Om kṣayavṛddhisamanvitāya namaha, Salutations to the One who possessed of waxing and waning, in perpetuity.
kṣaya destruction Adi 17.182, Adi 17.266, Madhya 15.107, Madhya 22.51, Antya 3.61
kṣaya diminished. Adi 10.51
strong>kṣaya, kṣi last col.), loss, waste, wane, diminution, destruction, decay wasting or wearing away; fall (as of prices, opposed to vṛddhi, e. g. kṣayo vṛddhiś ca paṇyānām, the fall and rise in the price of commodities); removal; end, termination (e. g. nidrā-kṣaya, the end of sleep; dina-kṣaye, at the end of day; jīvita- kṣaye, at the end of life; kṣayaṃ yā or gam, to become less, be diminished, go to destruction, come to an end, perish); consumption, pthisis pulmonalis; sickness in general; the destruction of the universe; (in algebra) a negative quality, a minus.
vṛddhi increasing SB 9.24.56
samanvita – Sam-anvita, as, ā, am, connected or associated with; completely possessed of, fully endowed with, possessing, full of, affected by; [cf. anv-ita.]
samanvitā—full of SB 3.22.29-30
samanvitaḥ—accompanied. SB 4.25.52, SB 4.25.53, SB 4.25.55
samanvitaḥ—qualified in that way Bg 18.26
samanvitaḥ—followed SB 4.6.8
Waxing and waning, increase and diminution, these are the monthly cycles of the moon. The Moon is possessed of these cycles, and they affect all aspects of our lives: from the tides of the oceans, to the planting cycles, to the animals that roam the lands during the full moon. Lunacy comes from luna, which is thought to be exacerbated during the Full Moon.
We say the Moon is possessed of this for the Moon can do little else, it follows dharma, it follows its own path of raising us up or pulling us down as our prarabhda karma indicates is needful for our current lifetime. The Moon is not just a disc in the sky that grows larger and then smaller until there is no moon, amavasya. The mind is depleted of energy at times of amavasya. Vedanga (a limb of the Vedas) indicates the Moon is one of the Royal Planets and a deity by name Chandra. Deity can be propitiated with prayer, offerings, puja, penance and community service.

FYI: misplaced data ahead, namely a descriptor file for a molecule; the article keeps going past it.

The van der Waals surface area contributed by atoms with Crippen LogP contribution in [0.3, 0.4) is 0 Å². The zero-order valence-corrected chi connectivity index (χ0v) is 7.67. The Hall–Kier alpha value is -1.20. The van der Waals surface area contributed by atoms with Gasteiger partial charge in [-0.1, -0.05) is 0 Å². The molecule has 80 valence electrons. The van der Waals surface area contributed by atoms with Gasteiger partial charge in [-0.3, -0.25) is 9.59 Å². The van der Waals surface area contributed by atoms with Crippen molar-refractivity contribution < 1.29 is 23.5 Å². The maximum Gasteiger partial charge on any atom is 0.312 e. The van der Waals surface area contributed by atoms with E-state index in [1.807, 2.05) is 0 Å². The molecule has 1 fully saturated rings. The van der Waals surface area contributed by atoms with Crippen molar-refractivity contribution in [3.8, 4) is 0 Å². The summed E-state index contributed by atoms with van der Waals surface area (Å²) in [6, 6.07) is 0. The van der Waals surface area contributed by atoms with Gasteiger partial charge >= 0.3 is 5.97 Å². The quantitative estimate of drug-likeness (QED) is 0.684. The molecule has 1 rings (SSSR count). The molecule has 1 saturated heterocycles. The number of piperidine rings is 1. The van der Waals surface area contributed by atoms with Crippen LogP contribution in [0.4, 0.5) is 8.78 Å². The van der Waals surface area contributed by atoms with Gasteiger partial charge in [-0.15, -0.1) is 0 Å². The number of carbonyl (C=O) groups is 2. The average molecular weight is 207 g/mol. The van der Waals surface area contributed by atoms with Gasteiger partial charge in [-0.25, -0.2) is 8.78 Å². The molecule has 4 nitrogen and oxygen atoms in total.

Propitiating the Moon can bring benefits to the individual, the jiva with chitta: individual consciousness. As the mind becomes unsteady, out of control, ever clutching and grasping at straws in the wind (this world is light and nothing else) we must needs offer up our supplications to the God Chandra, ever cool, ever serene, ever the presiding deity of the Mind.
Afflictions to the mind can be somewhat alleviated: we now recognise many afflictions coming from diet and drink. Early onset dementia is frequently put down to drinking pop soda (think Coca Cola) in youth. The Parmaeshwar told that talking too much causes senility and dementia. Many a spiritual seeker and guide has told that keeping silent is beneficial to the mind and beneficial to the health.
Undifferentiated deep communion, transcendental absorption gives full knowledge of Brahman, and that, in turn, results in Moksha or Liberation from birth and death. The mind must be attuned to the contemplation of Brahman; one must strive to tread the path of Brahman and live in Brahman, with Brahman. Awareness of the Atma (soul) can be won only by the triple path of ‘giving up Vasanas’ (tendencies or desires), ‘uprooting the mind’ and ‘the analysis of experience, to grasp the reality’. Without these three, the knowledge of the Atma will not dawn. The tendencies, desires or instincts and impulses prod the mind on towards the sensory world and bind the individual to joy and misery. So these desires must be put down. This can be achieved by means of discrimination (viveka), meditation on the Atma, self-inquiry, control of the senses, control of desires, renunciation and such disciplines.
The mind is a bundle of thoughts and desires; verily, the mind is the world itself; it is all the world for the individual. While in deep sleep the mind does not function, and so the world is practically non-existent for the individual. The world is born, or ‘enters the consciousness’ and dies or ‘disappears from the consciousness’, according to the cognitive power of the mind. When therefore the mind is destroyed, the world too is destroyed and one is free, one is liberated; one attains Moksha.
Whoever succeeds in controlling the individual consciousness can have a vision of the Atma. The Individual Consciousness is the grown-up tree; the seed is the “ego”, the feeling of “I”. When the seed “I” is cast aside, all the activities of the consciousness also vanish automatically.
The spiritual seeker, who is earnest for these results, has to be ever vigilant. The senses might, any moment, regain their lost mastery and enslave the individual. He might lose much of the ground already gained. That is the reason why spiritual seekers are warned off from the attachments of the world.
Be ever and always immersed in the search for Truth; do not waste time in the multiplication and satisfaction of wants and desires. One source of pleasure craves as a corollary to another source. Thus the mind seeks again and again to acquire the objects it has given up; so do not yield to the vagaries of the mind. Turn back, even forcibly, from sensory attachment. Why, even prayer cannot be done, according to the mind’s vagaries. One has to stick to the same place and time! The Atma itself will sustain such spiritual seekers and give them strength and steadiness.
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